By Andy Metzger
STATE HOUSE NEWS SERVICE
STATE HOUSE -- While acknowledging the truth of some aspects of a lawsuit brought by a former top aide, Auditor Suzanne Bump in a Friday court filing denied that she conducted electioneering out of her office and pushed out Laura Marlin because she was a whistleblower.
"Defendants justly ended Ms. Marlin's employment with the Office because her ongoing rude, disrespectful, and confrontational behavior towards her colleagues, including toward Auditor Bump, were an impediment to the smooth and efficient functioning of the Office and it became apparent that, despite coaching and counseling to which Auditor Bump had referred her, she was unable or unwilling to correct her unacceptable behaviors and negative management style," Bump's attorneys wrote in response to Marlin's Aug. 6 lawsuit.
Marlin claims she was forced to resign after raising concerns about political interference with auditing processes and campaign activities occurring in Bump's State House office. Beyond a statement that denied the claims, Bump and her office have declined to comment.
Marlin had claimed Bump wanted to hold a political meeting to seek the endorsement of a labor group representing social workers in her State House office in May and only moved it after she raised objections. In her suit, Marlin claimed the day after the meeting, Bump told Marlin the group's political director should have been contacted in the course of a recent audit.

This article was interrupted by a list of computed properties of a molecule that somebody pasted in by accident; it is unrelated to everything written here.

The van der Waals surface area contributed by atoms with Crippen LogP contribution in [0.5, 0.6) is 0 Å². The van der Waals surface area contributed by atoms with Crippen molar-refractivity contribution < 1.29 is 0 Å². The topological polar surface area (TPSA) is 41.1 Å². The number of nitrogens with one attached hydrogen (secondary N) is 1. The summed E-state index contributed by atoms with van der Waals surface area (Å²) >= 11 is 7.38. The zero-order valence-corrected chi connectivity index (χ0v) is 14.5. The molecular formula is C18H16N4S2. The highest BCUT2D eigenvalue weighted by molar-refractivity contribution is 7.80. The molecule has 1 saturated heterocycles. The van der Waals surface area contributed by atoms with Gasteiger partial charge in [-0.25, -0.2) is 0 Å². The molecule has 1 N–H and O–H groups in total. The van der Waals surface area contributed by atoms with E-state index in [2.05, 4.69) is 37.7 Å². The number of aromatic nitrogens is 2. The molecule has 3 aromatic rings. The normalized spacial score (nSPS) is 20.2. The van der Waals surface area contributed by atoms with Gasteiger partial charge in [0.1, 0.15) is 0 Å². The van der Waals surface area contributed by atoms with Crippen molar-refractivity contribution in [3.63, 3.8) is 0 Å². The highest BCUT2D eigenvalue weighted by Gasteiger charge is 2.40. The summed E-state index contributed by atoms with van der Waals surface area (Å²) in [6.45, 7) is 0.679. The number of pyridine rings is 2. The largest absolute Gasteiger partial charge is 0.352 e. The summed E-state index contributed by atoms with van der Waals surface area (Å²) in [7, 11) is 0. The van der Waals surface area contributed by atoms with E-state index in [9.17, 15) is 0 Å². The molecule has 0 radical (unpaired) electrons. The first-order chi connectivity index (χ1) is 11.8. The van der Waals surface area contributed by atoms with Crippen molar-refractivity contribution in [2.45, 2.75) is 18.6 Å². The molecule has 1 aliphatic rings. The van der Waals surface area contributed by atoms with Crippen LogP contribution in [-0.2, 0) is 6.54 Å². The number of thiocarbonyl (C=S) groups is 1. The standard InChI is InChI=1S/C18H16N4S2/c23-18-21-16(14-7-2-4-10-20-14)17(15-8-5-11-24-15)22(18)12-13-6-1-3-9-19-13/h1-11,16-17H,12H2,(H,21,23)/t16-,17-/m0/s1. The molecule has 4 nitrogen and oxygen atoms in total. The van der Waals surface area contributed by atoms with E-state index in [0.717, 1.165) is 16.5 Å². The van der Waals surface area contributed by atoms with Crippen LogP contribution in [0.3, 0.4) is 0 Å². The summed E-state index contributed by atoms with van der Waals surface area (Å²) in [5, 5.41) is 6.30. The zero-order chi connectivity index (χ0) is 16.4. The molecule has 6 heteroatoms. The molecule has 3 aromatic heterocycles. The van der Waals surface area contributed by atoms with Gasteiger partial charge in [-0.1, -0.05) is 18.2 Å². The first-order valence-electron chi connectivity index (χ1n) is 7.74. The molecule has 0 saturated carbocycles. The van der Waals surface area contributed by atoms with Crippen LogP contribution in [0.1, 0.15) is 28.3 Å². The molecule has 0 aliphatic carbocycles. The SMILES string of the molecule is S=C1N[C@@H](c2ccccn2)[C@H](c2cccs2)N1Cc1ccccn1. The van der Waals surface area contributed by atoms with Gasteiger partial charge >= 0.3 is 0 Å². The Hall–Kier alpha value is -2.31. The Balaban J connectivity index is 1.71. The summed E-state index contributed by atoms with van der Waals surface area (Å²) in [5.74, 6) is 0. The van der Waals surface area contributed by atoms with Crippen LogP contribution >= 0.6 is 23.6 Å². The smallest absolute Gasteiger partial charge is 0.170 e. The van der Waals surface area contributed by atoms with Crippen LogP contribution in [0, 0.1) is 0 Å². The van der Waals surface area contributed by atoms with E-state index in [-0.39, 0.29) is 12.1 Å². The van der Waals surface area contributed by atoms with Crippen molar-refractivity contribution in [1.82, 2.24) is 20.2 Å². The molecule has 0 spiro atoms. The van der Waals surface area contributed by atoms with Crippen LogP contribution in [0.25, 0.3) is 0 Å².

In her response Bump said Marlin wrongly objected to holding a "legal and proper meeting" with leaders of SEIU Local 509 about concerns with the process of an audit that was released about seven weeks earlier.
Bump said she moved the meeting to avoid a "further debate" with Marlin and later talked to Marlin about her "unprofessional behavior" and advised her that union officials should have been contacted to identify members who "could provide information relative to the state objectives of the audit."
Bump also acknowledged that on one occasion an unidentified state representative whom she had asked to help her collect nomination signatures had picked up a packet of papers from her office.
Bump also said she had been unaware that a Bump campaign staffer had dropped off campaign paperwork for Marlin, and said the office's general counsel told the staffer he should "never again bring campaign material to the Office."
Marlin's lawsuit has created political hay for Bump's Republican opponent Patricia Saint Aubin, who said in a statement that if the allegations are true they are "unethical and potentially criminal."
The attorney general's office previously said Bump would be represented by outside counsel. The attorneys listed on the response are John Graff and Tobias Crawford, of the firm Hirsch Roberts Weinstein. The judge assigned the case is Leo Sorokin. Crawford clerked for Sorokin when he was judge magistrate, according to his bio on the law firm's website.
Bump conceded that in Marlin's most recent two "formal" performance evaluations she praised Marlin's performance and gave her merit-based pay raises - which was one of the claims in Marlin's suit.
The response contends "outside the formal review process, Auditor Bump provided Ms. Marlin with a memorandum discussing and listing some of her unacceptable interactions with co-workers and colleagues, which they also discussed on numerous occasions, and referred Ms. Marlin to professional counseling and coaching to remedy her negative behaviors."
Marlin had claimed that after she raised objections to Bump's directive that the union's political director should have been included in the audit process Bump "became extremely angry and combative in response to Ms. Marlin's statements and memorandum. She hurled invectives at Ms. Marlin, at times raising her voice and using foul language."